Have you heard of Endometriosis? March is Endometriosis Awareness Month and this is a health condition which needs more awareness! This painful condition affects 1 in 10 women in the UK, causing very painful, heavy periods and for some, infertility.
I experienced first hand the life changing benefits of improving my diet after it took 9 years to get my own diagnosis of endometriosis, having visited many GPs from my late teens onwards. I was repeatedly told that it was “quite normal” to experience debilitating period pain and was prescribed strong painkillers that made little difference.
It was only by meeting a friend through work who told me that she had Endometriosis, that I ever heard of the condition. She described her symptoms and I knew this was what I had. I went to my GP and asked for a referral to a gynaecologist and sure enough I was diagnosed with Endometriosis. After unsuccessful medical treatment, my mother read an article about a Nutritional Therapist, Dian Mills, who specialised in Endometriosis and managing it through diet. I read her book cover to cover and then went to see Dian.
Within 3 months of changing my diet my symptoms had improved dramatically. I no longer dreaded the arrival of my period and was delighted 6 months later to find myself pregnant, having been told by the gynaecologist that it would be very unlikely that I would be able to conceive naturally.
This personal experience sparked my interest in nutrition and I decided to retrain as a Nutritional Therapist so that I could share with others my passion about how powerful food is in managing your health.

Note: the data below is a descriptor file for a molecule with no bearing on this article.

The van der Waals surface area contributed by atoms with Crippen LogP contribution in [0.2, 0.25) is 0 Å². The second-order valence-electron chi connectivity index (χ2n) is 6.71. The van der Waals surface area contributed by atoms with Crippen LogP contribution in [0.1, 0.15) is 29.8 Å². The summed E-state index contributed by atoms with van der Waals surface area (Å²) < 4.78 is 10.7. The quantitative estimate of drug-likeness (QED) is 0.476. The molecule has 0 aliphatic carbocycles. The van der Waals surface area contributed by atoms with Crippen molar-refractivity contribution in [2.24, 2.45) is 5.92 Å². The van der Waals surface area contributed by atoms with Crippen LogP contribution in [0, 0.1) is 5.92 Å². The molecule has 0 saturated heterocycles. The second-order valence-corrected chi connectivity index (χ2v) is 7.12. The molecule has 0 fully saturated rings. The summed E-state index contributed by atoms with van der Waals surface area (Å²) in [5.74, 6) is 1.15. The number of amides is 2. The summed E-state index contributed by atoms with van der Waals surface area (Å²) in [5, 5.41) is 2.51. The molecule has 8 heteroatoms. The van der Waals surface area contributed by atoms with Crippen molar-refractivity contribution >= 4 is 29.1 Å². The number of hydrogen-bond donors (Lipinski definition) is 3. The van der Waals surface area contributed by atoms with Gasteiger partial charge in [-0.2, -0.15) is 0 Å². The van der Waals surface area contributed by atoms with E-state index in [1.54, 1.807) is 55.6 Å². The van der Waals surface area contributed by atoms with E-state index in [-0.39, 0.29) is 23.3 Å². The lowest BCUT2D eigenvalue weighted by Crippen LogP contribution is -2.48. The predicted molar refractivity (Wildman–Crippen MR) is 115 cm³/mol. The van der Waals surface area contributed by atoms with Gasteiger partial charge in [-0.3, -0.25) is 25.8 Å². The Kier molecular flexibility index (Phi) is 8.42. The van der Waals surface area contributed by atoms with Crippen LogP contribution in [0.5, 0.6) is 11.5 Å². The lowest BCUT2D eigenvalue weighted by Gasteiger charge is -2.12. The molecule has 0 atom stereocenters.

Diet can have a huge impact on our hormones and as Endometriosis, along with other hormonal imbalances such as Premenstrual Syndrome, is driven by excess Oestrogen, there is much we can do to minimise the severity of symptoms.
Here are my top 5 tips for balancing hormones:
- Increase your intake of essential fats by eating more oily fish (salmon, sardines, mackerel), nuts, seeds, olive oil and avocadoes. Endometriosis is an inflammatory condition and Omega 3, found in oily fish can help reduce inflammation.
- Reduce your intake of saturated fat (found in animal products such as meat and dairy products)
- Ensure that you maximise your fibre intake so that the body can effectively excrete old hormones. Try to eat 6 -8 portions of vegetables and fruit a day.
- Eat phytoestrogen rich foods daily (berries, apples, nuts, seeds, broccoli, wholegrains, lentils, chickpeas, peppers)
- Reduce your exposure to xeno-oestrogens (chemicals which exert oestrogen-like effects on the body) – choose organic skin care products and minimise your use of plastics
Why not book our Women’s Health seminar where over the course of 45 minutes we can inform your female staff on how to take back control of their hormonal health through simple dietary changes.